Re-branded as NY NOW, the biannual trade show formally known as the New York International Gift Fair was back this August with all of the usual suspects presenting their wares. Viewing this show through a designers' lens can be a little overwhelming—there's just so much stuff!—but as veteran attendees we stuck to the small but well curated flagship section of the fair, "Accent on Design."
There was not much in the way of new product at the show this year, with most companies opting to refresh their collections with new colors and invest in more sophisticated branded booths—always a good thing, as it elevated the overall experience of walking the floor. One of our favorite booths, pictured above, was Danish vendor Menu who consistently present a strong product line-up, their no-frills gallery like presentation a testament to the strength of the products.
Overall, it felt like most companies exhibition spaces had a smaller footprint. it was inspiring to see some of the independent designers like Fort Standard and Chen Chen & Kai Williams who got their start with the AmDC graduate to getting their own booths, and Japan's presence was undeniable with both their minimal approach to display and product selection offering a welcome visual break.
Here's a quick round-up of stuff that caught our eye!
For those of us who "only use the best" in our kitchens (regardless of how much cooking actually goes on in there), "Tsubamesanjo" is your new word for the day. Tsubamesanjo is a rail station located exactly on the border of two cities, Tsubame and Sanjo, in Niigata Prefecture in the Northwestern region of Japan. While the Niigata region is known within Japan for its high quality agriculture (famous for its top grade rice and consequentially, great sake), the region around Tsubamesanjo, oddly enough, is actually known for its high quality metalwork.
Back in the early 17th century, there was frequent flooding of the river, which caused major problems for the farming industry. In response, the local magistrate invited nail makers from Edo (present day Tokyo) to teach the farmers the craft of nail making, which is how the tradition of metalwork began.
Today, there are numerous manufacturers within a 30km area of Tsubamesanjo that carry on this tradition of high quality metalwork that grew from nails to kitchen knives, hand tools, and other household and industrial wares.
While tradition and craftsmanship is venerable, it can also go out of style. That's exactly where FD Style (founded by Mitsunobu Hagino) fills the gap. Hagino's FD Style blends the traditional craftsmanship of the Tsubamesanjo region with a modern design aesthetic with their stylishly designed stainless black kitchenware.
simplehuman, best known for their wastebins and innovative, design-driven kitchen and bathroom accessories, are entering into the beauty category with the tru-lux Sensor Mirror. The free-standing magnification mirror features a full-spectrum LED light ring that mimics sunlight with a color rendering index (CRI) of 90. An embedded sensor at the top of the mirror automatically lights up when you step in front of it. At 5x magnification boasts of a "precise curvature for distortion-free optics," providing great detail while allowing users to see their entire face.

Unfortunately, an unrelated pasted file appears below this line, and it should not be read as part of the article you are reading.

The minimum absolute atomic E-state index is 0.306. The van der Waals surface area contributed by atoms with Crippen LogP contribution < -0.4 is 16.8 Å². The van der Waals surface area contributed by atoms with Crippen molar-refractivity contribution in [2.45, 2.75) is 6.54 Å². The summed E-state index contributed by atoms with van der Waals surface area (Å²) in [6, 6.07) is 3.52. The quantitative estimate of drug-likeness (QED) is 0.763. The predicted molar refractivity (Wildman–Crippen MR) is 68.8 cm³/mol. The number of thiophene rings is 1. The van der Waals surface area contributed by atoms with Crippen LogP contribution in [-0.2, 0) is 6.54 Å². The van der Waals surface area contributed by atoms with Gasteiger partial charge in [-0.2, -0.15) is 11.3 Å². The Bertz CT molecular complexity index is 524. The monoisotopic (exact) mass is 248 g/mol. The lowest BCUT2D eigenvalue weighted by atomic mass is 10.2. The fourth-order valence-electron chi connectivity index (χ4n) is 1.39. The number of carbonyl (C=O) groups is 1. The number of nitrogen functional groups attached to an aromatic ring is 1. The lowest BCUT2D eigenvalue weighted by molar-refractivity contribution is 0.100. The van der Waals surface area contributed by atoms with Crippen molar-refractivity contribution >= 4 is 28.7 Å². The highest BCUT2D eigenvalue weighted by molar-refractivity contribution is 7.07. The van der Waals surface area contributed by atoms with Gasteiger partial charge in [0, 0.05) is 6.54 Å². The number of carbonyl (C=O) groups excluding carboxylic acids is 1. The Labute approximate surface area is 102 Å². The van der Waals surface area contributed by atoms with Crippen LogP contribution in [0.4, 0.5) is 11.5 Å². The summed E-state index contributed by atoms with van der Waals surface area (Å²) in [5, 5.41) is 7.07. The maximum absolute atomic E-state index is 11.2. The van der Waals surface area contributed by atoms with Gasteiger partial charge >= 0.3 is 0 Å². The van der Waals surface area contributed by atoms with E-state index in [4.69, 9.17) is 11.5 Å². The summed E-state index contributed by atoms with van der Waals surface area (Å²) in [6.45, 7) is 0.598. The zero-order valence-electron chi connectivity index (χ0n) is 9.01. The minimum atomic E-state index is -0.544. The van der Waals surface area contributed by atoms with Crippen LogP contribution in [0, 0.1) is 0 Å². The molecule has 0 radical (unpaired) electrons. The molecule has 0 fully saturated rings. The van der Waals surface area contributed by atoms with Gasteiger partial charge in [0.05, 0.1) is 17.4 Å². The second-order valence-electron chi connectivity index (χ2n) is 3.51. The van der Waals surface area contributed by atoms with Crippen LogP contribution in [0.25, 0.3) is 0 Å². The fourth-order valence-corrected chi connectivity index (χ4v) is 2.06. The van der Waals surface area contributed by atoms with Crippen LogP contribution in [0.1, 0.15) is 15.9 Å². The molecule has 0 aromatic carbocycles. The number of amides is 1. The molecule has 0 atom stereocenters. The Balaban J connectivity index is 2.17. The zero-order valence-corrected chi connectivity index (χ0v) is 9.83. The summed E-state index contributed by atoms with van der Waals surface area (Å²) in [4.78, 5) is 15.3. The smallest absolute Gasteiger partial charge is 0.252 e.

The mirror is adjustable—tilting back fully—with a telescoping stem. The stainless steel base houses a USB port to recharge the mirror and maintain a cordless, clutter-free environment. simplehuman boasts that the mirror can retain a charge for up to a month with normal use.
The same rechargeable USB ports are being applied to their wildly popular sensor pumps—the newest models are stainless steel and feature a hinged cap for refilling liquid soap.
Expanding on the success of their DrawerStore Cutlery tray, British kitchenware designers Joseph Joseph are venturing into new corners of the kitchen with a new line of drawer organizers previewed at the International Home + Housewares Show to help contain and arrange the miscellany. The expandable organizers fit drawers sizes from 13.5" up to 21".
The DrawerStore Organizer includes stackable modular trays and a variety of differently sized compartments to keep your bits and bobs in order. The DrawerStore Stowaway organizes your kitchen essentials with compartments for grocery bags, rolls of aluminum foil and cling wrap.
Along with the drawer organizers, Joseph Joseph continues expanding their thoughtful, design-driven kitchen line with a number of safety innovations. The Mezzaluna, a traditional chopping utensil for preparing herbs, gets a modern update with pivoting handles that fold into a blade guard for safe storage.
The Duo magnetic cheese knife set's handles clip together securely—protecting both the blades and fingers when stored in the drawer.
The SodaStream booth was definitely on our radar this year, since they unveiled the Yves Béhar-designed Source soda machine just a month after the 2012 International Home + Housewares Show. As with last year, the New Jersey-based company went all-in with a massive booth in the Wired+Well section of the Housewares Show, though they opted to forgo the walkthrough mini-movie booth for a relatively simple cage filled with plastic soda bottles.
Even so, this year's booth was no less spectacular than last year: between the sculptural installation Keurig-like flavor caps and an alcove for the new Samsung refrigerator that features an integrated carbonator, SodaStream made a strong showing at McCormick Place. Check it out:
When we were filming her introductory remarks, Design Programs Vicki Matranga made an offhand comment that SodaStream was among the major success stories for the kitchen category, marking a shift in beverage consumption habits. We noted that at least a couple competitors were nipping at their proverbial heels last year, but we were impressed with the new offerings as SodaStream continues to innovate and collaborate in order to reach new customers in the expanding market for home carbonation.
If you aren't up on NYC design drama, last week, in what one would hope is a publicity stunt and not a self-serious act of protest, Quirky, an invention-development company, put up a billboard and gathered a crowd to draw attention to the similarities between a product they brought to market in 2009 and one OXO, the housewares company, did recently.